Financial experts advise that your retirement savings should come before student loan debt is repaid. However, you will need to establish financial stability in your life before you attempt to tackle student loans, even if they have a high total or interest rate.
So, here are some tips for both so you can decide which is more important to you.
Paying Off Your Student Loans
The quicker repayment of your student loans has additional benefits that go beyond financial viability: no longer having monthly student loans can be mentally liberating. You will no longer have debt hanging over your head for years at a time.
If you speed up your payments, your student loans will be offset faster, and you can free up money for other goals. Paying off your debts early can also help improve your credit rating which will be very beneficial when it comes to trying to apply for credit or take big life steps such as getting a house.
If your student loans have a smaller interest rate, you may be able to invest your money in a different way that would add more money over time. Many experts advise you not only to consider investment planning but also to save money and set up an emergency fund before making additional payments for student loans.
You should consider refinancing your student loans if you have a good credit rating and stable profits. You can reduce your interest rate, merge several student loans into one monthly payment, and lower the average monthly student loan payments.
Saving for Retirement
On the other hand, you may choose that saving for your retirement is more important to you in your early 20s, as it is for many people given the current economic situation.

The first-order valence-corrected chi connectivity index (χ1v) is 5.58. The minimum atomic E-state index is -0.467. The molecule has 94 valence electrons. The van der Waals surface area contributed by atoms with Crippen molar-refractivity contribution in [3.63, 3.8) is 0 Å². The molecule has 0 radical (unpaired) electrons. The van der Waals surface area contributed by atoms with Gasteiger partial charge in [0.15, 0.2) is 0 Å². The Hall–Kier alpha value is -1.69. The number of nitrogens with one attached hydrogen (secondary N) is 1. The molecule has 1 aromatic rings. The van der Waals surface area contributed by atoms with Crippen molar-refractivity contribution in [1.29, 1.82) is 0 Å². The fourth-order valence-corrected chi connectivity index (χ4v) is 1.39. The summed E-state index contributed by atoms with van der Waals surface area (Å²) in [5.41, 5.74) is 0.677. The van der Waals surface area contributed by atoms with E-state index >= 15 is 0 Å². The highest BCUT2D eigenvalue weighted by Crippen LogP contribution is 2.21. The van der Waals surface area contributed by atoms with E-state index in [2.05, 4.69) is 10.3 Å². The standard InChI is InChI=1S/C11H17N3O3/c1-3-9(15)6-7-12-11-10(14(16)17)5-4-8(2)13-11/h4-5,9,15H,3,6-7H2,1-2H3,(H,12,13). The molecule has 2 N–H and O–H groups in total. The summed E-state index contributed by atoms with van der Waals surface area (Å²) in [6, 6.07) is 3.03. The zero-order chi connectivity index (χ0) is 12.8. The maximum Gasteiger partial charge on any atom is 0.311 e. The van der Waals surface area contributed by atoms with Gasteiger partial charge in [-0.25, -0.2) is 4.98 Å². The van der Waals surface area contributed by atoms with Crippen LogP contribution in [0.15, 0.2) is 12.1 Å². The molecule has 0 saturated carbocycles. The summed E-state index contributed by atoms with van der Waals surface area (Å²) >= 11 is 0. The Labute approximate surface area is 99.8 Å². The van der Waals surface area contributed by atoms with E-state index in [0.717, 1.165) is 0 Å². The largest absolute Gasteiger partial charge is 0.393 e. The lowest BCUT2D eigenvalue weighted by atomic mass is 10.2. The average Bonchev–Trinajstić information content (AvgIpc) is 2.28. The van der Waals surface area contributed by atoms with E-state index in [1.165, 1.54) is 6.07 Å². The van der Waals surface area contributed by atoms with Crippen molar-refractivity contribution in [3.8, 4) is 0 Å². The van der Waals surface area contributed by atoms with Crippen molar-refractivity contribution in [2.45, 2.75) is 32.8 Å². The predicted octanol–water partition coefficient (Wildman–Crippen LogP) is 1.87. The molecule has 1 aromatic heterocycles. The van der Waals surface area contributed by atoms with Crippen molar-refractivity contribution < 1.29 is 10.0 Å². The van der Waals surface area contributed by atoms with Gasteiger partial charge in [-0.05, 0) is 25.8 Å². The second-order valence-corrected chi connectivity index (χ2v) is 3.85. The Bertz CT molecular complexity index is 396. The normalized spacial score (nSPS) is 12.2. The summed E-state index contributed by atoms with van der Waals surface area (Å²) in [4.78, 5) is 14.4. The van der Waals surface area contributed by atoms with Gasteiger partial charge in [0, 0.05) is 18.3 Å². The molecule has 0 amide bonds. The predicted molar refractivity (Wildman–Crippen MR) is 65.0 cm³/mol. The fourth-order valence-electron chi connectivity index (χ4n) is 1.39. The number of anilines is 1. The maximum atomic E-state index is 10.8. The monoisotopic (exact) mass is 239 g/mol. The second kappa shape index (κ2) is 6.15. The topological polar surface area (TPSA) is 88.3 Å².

One of the good things about saving for retirement is that you are able to do this at your own pace and you won’t have anything looming over you saving you need to save, and you need to do it now. You are also the one in control of your retirement goals so you can decide how much you want to save up and how, which makes the process much easier and less stressful.
For example, a quick and easy way to save money is to have a current account that offers great value, good interest and a savings pots feature. By doing this you will be able to set goals and save your cash readily into one (or several) different goals at one time.
You may also want to consider using an automatic savings feature offered by many banks. With this feature, every purchase you make is rounded up to the nearest £ and that extra few pence from every transaction is put directly into your savings fund. This means, you are saving without even really noticing or thinking about it.
Traditionally and for good reason, the best advice is to always pay off debt because the interest rate on borrowing money is greater than what you can earn in a savings account.
However, only you know what is best for you, and hopefully this article has given you some advice on both options so you can make a decision more confidently.